Martijn Hohmann, CEO and co-founder, Five Degrees
The regulatory landscape
Banks and financial institutions are facing a myriad of regulatory challenges. Since the financial crisis of 2008, regulation has increased exponentially creating large volumes of complex rules for banks to follow and adhere to.
Legislation such as the General Data Protection Regulation (GDPR) and the Second Payment Services Directive (PSD2) are re-shaping the way banks think about customer data.
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GDPR regulation, effective from May 2018, is designed to align data privacy laws across Europe. The rules are reshaping the way organisations control data privacy as a way of protecting and empowering end-users across Europe.
At the same time, the Second Payment Services Directive (PSD2) requires organisations to open their payments infrastructure and customer data assets to third parties, provisioning for more flexible payment services for their customers.
The challenge for big banks
The implementation of the GDPR and PSD2 provides an opportunity for banks to review and renew their data storage and security protocols, and to increase customer confidence.
However, these new measures are creating technological and strategic challenges for banks to overcome. Meeting these challenges requires a high level of operational planning, a clear focus on assessing and managing risks, and meticulous execution. Furthermore, banks will need to transform their infrastructure if they are to truly align with legislation.
Becoming GDPR compliant is an evolving challenge for traditional banks. The biggest hurdle towards achieving this is changing the way that customer data is stored.
Traditional big banks are using a variety of legacy systems which contain customer data. These systems operate in silo from each other which makes it difficult to have full visibility of operations at any given time.
For example, if a customer requests a bank to remove their data, the customer agent only has visibility and access to their own service function. This prevents the agent from being aware of additional products that could be storing the customer’s data. If these products are overlooked there is a high risk of GDPR non-compliance and large financial penalties.
PSD2 also presents a need to tighten up security protocols as banks are obligated to provide APIs to third parties. Without the necessary IT systems integrated into banking processes, financial institutions will struggle to facilitate complete access to customer data.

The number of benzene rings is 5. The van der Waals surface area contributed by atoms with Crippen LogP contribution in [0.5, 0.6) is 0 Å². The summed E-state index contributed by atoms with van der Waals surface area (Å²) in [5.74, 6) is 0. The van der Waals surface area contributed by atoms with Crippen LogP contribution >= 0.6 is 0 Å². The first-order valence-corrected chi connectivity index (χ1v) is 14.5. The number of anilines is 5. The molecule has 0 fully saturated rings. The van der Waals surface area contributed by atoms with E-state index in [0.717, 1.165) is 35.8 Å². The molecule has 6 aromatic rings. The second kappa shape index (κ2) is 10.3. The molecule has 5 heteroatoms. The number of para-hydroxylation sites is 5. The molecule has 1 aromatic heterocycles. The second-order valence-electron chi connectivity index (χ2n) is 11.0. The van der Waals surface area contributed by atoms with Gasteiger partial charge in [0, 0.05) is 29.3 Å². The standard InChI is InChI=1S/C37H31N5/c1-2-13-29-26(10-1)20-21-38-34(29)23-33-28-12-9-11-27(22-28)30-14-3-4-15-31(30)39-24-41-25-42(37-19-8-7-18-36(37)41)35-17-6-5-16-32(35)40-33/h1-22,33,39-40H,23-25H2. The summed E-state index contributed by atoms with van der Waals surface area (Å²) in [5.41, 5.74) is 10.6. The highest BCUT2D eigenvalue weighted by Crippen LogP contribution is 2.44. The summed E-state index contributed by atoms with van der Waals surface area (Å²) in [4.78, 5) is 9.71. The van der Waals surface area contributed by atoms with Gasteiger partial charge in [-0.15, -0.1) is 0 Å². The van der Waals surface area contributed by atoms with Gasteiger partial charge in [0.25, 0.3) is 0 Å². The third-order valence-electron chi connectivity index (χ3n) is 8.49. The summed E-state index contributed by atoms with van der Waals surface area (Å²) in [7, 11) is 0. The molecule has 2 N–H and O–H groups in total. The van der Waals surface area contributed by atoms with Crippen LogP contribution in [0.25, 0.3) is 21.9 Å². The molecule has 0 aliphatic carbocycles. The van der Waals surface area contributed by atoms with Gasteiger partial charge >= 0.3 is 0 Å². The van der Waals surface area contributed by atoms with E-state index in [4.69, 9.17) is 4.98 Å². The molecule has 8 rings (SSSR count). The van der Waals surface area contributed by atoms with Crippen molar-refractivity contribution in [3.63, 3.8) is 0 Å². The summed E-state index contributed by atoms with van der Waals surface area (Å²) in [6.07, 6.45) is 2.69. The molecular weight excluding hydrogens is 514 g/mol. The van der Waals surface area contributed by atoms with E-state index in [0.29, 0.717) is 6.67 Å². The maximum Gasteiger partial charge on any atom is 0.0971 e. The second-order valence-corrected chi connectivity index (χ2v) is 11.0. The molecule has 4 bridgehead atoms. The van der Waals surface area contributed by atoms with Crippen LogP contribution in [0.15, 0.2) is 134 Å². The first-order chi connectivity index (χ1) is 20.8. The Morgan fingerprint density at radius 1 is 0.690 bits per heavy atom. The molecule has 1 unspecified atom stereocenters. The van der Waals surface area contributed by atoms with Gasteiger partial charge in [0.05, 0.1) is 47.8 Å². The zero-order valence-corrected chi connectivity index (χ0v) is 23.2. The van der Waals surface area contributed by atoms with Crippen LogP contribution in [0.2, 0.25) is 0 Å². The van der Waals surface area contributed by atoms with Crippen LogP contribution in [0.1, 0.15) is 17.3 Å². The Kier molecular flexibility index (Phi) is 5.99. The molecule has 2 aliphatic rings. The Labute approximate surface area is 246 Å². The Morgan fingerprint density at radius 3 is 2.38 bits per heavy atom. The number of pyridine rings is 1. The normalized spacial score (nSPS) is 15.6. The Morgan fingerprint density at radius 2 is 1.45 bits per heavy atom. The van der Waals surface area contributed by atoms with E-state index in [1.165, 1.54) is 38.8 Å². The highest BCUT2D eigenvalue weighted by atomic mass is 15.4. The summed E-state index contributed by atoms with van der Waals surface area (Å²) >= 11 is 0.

Digitisation to overcome regulatory hurdles
For banks to safeguard against non-compliance, they must put measures in place to consolidate their siloed operations. The only way to do this is for banks to fully digitise and centralise their data storage, and separate customer and product data.
At the same time, digitisation will mean that banks won’t need to ‘re-invent the wheel’ and provide bespoke changes to their processes every time a new piece of legislation comes into effect. By digitising fully, banks will be able to establish a standard protocol for data processing, which will improve consistency and reduce errors.
A digital platform can help banks log customer requests and actions in a structured way, delete and manage data more efficiently, and improve security. This makes it easier to provide better control over how data is managed, and secure access to APIs by third parties.
Our partnership with BillPro, a leading payments provider, is testament to the PSD2 compliant initiative we are provisioning for on a global basis. The partnership will make it easier for fintech companies to collaborate with banking and technology partners, enabling international businesses of any size to access cross border banking services and build their own financial products.
It’s essential that banks not only future-proof their technological processes but they ensure that this is carried out on a human level. Banks must ensure that staff with responsibility for handling data requests receive appropriate training and that colleagues are aware of who should handle such request as a way of minimising human error. Training should be updated regularly, and all new staff need to receive data protection and training as part of their induction, reinforced with written procedures to demonstrate the protocols and policies are in place.
For banks to future-proof their operations they must go above and beyond what is prescribed and outlined in new and existing legislation. Banks must embrace digital transformation across their entire business ecosystem. This will ensure that they have a full and comprehensive overview of their data to manage and report effectively. At the same time, enhanced levels of security will enable banks to open up their APIs much faster.